Reach of CAR T-Cell Therapy Poised to Extend in Oncology

Caroline Seymour
Published: Friday, Oct 26, 2018

Armin Ghobadi, MD

Armin Ghobadi, MD

With improvements to manufacturing processes, efficacy mechanisms, and locating better targets, physicians will be able to extend the reach of chimeric antigen receptor (CAR) T-cell therapy to more malignancies, said Armin Ghobadi, MD.

“CAR T-cell therapy is a really effective treatment, but we need to make it better in terms of efficacy and side effects,” said Ghobadi, assistant professor of medicine, Division of Medical Oncology, Washington University School of Medicine, Siteman Cancer Center. “Additionally, we know that it's really effective for hematologic malignancies, but we need to broaden the spectrum of disease that we go after.”

Currently, there are 2 FDA-approved CAR products on the market––tisagenlecleucel (Kymriah) and axicabtagene ciloleucel (axi-cel; Yescarta). Both products are approved for the treatment of adult patients with relapsed/refractory large B-cell lymphoma after 2 prior lines of systemic therapy. Tisagenlecleucel also holds an indication in patients up to 25 years of age with B-cell precursor acute lymphoblastic leukemia (ALL) that is refractory or in second or later relapse.

Lisocabtagene maraleucel (liso-cel; JCAR017), predicts Ghobadi, is likely to be the next CAR T-cell product to join the market.

In an interview with OncLive® during the 2018 State of the Science Summit™ on Hematologic Malignancies, Ghobadi discussed the evolution and expansion of CAR T-cell therapy in oncology and how to maximize its application across liquid and solid tumors.

OncLive: What did you cover in your presentation on CAR T-cell therapy?

Ghobadi: We spoke about the logistics of CAR T-cell therapy, how it works, and why it is revolutionary for patients with hematologic malignancies. We spoke about immune evasion and how the CAR T cell goes around cancer immune evasion. In terms of logistics, how we collect the white cells from a patient to local freezers and then send it to a good manufacturing process manufacturing facility.

Once they are sent to a treatment center, patients usually get lymphodepleting chemotherapy for 3 days, which is typically fludarabine and cyclophosphamide. After a couple days of rest, we infuse them in a way that is similar to blood transfusions. Then, we monitor them for side effects, mainly cytokine release syndrome (CRS) and neurotoxicity. We usually look at the response 1 to 3 months later.

This is a new platform of treatment that is going to revolutionize the way we treat cancer. It has already changed the way we treat patients with hematologic malignancies. As we know, it has been approved in high-grade B-cell lymphoma; there are 2 products that have been approved for that indication. Patients with relapsed/refractory high-grade B-cell lymphoma and pediatric and ALL in patients up to age 25 can get CAR T-cell therapy.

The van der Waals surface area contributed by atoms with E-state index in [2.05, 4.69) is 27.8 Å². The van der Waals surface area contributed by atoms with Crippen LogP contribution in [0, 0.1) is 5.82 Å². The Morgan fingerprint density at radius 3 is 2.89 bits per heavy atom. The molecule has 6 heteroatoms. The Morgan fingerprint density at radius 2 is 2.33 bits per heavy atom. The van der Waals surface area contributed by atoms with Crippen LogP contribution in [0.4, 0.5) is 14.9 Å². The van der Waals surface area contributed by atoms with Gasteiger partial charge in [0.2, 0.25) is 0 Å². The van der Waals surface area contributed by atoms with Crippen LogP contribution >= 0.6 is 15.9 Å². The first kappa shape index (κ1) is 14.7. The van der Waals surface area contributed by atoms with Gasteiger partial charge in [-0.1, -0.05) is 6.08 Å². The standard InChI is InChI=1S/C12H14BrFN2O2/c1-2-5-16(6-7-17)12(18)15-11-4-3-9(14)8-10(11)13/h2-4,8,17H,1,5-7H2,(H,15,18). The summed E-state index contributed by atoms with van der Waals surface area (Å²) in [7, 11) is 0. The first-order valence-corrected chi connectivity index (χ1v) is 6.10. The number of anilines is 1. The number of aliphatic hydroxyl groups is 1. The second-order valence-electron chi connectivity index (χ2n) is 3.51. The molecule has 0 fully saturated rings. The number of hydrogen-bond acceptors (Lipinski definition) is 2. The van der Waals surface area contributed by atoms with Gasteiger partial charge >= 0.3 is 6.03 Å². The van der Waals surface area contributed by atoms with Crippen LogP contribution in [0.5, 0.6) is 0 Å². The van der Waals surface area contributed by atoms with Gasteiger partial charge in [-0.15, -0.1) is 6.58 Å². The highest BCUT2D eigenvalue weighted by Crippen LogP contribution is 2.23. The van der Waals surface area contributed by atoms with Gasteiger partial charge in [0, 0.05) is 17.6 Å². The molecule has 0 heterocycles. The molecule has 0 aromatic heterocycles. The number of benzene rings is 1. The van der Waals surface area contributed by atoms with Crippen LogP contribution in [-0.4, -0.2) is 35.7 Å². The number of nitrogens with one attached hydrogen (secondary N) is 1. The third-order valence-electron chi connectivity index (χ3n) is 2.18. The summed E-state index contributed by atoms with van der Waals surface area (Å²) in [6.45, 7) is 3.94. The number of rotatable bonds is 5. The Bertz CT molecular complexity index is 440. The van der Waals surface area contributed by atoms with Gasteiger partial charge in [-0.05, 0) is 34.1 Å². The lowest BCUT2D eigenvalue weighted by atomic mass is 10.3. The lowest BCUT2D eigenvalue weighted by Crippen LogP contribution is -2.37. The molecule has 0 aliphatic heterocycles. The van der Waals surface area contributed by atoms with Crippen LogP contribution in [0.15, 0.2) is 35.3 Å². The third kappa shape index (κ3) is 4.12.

There are adverse events (AEs); CRS and neurotoxicity are the main AEs. The reason that those treatments are given in specific centers is because you need to have experience with managing those AEs. They are almost always reversible. You can treat them with a steroid using interleukin-6 or a receptor-blocking agent like tocilizumab (Actemra). With the combination of those agents, you can manage almost all of them.

Going from blood cancers to solid tumors is one of the more difficult things to tackle. We do have a clinical trial right now with CAR T cells in ovarian cancer. The science of it is evolving. In the next 5 to 10 years, we're going to have more preclinical data and hopefully early-phase clinical trials with effective CAR T-cell therapy for other cancers, such as solid tumors.

When we make CAR T cells, we have to wait. It usually takes about 3 weeks to produce the cells. A patient who needs CAR T-cell therapy has to wait around 4 to 6 weeks to receive it. What about coming up with a CAR T cell that we can give to the patient right away? That is the off-the-shelf or allogeneic CAR T cells. Using a T cell from a donor can cause graft-versus-host disease (GVHD), but there are modifications that we can make to eliminate the risk of GVHD. That includes getting rid of the T-cell receptor (TCR).

Then, you can use a normal donor, take the T cells out, make a CAR T cell, get rid of the TCR, and make an off-the-shelf CAR T cell. There are preclinical data on that approach, and a lot of people are working on that. Off-the-shelf CAR T cells are in early clinical trials. Usually 10% to 15% of patients cannot get CAR T cells because their disease progressed during that waiting time. Off-the-shelf CAR T cells [will overcome those hurdles].


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